Christos Kottis is the Export Partnerships Lead for the Greater Manchester (GM) region with the Department for Business and Trade. He is tasked with bringing together strategic partners – including combined authorities and universities – in the region to deliver value and levelling up. Working closely with the Mayor of Manchester’s team, Christos highlighted how the Greater Manchester trade group has contributed to the new international and export strategies for the region. Key elements include trade, investment, research and innovation, tourism and international students.
He encouraged Greater Manchester to move away from benchmarking with London and the Southeast and to focus on building on competitive advantage over other cities, such as Birmingham, and being the leader of the powerhouse regions. According to the GM Export Plan 2022-25, Greater Manchester exports £15 billion per year, split between goods (£7 billion and 16th in the UK) and services (£8 billion and ninth in the UK); the USA is its largest trade market, followed by Germany and Ireland. It’s also not just about focusing on money or financial support: skills and infrastructure are key factors as well.
Christos's key message was that partnership is the most powerful enabler: to identify synergies, the economics of scale and share knowledge.
Public sector funding and finance
Make better informed funding decisions through robust financial analysis and clear, simple recommendations
'Sitting on hands' not an option
Chris Sood-Nicholls is the Managing Director for Regional Development Sustainability and ESG Finance for Lloyds Banking Group. Chris’s focus is on regional development – working closely with local government, central government, private sector and education – and how Lloyds Bank can have an impact on place with the aim to get partners together with leaders to discuss what's required. Lloyds sees the following four areas as an opportunity to create impact:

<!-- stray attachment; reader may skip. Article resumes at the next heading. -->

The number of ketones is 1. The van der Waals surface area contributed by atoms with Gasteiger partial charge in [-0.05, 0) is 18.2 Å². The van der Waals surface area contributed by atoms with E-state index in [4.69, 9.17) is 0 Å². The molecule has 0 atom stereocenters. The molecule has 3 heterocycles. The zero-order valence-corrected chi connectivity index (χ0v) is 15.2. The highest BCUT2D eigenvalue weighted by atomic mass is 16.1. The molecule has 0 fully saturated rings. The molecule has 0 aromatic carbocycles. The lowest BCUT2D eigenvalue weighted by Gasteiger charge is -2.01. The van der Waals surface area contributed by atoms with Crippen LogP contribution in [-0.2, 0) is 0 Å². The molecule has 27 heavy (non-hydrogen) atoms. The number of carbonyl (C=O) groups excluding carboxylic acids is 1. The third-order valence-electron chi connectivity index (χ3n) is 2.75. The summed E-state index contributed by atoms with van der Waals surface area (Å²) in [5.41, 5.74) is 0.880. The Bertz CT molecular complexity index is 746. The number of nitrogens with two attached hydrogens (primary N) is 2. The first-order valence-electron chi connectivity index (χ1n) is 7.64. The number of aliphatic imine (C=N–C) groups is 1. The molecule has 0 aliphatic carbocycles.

- housing and regeneration
- economic infrastructure
- SME finance
- net zero lending
Place-making will boost productivity and skills and requires a wide lens to see all the options available. There's also a need to consider how risks are managed and to ensure there's no over-reliance on prudential borrowing and income strips.
Chris highlighted that partnerships are key to successful regeneration and place-shaping and that there's a need to be innovative and recognise that solutions may change day to day. However, "sitting on hands isn't an option given the levels of deprivation and needs of the people".
Public and private sector cooperation
In summary, when it comes to achieving successful place shaping and place-based regeneration both public and private sectors need to work together to:
- find solutions to making multi-tenure development schemes financially viable through a variety of funding options
- mitigate risks – innovation will be key to delivering and managing risks effectively
- tackle levelling up and housing shortage – partnership is a powerful enabler and sharing knowledge is key
- create great places to live – everyone shares that ambition, and this should remain the constant focus.
To find out more about place-based regeneration, contact Wayne Butcher.
Regeneration development and housing
Place-making remains a key objective for the public sector.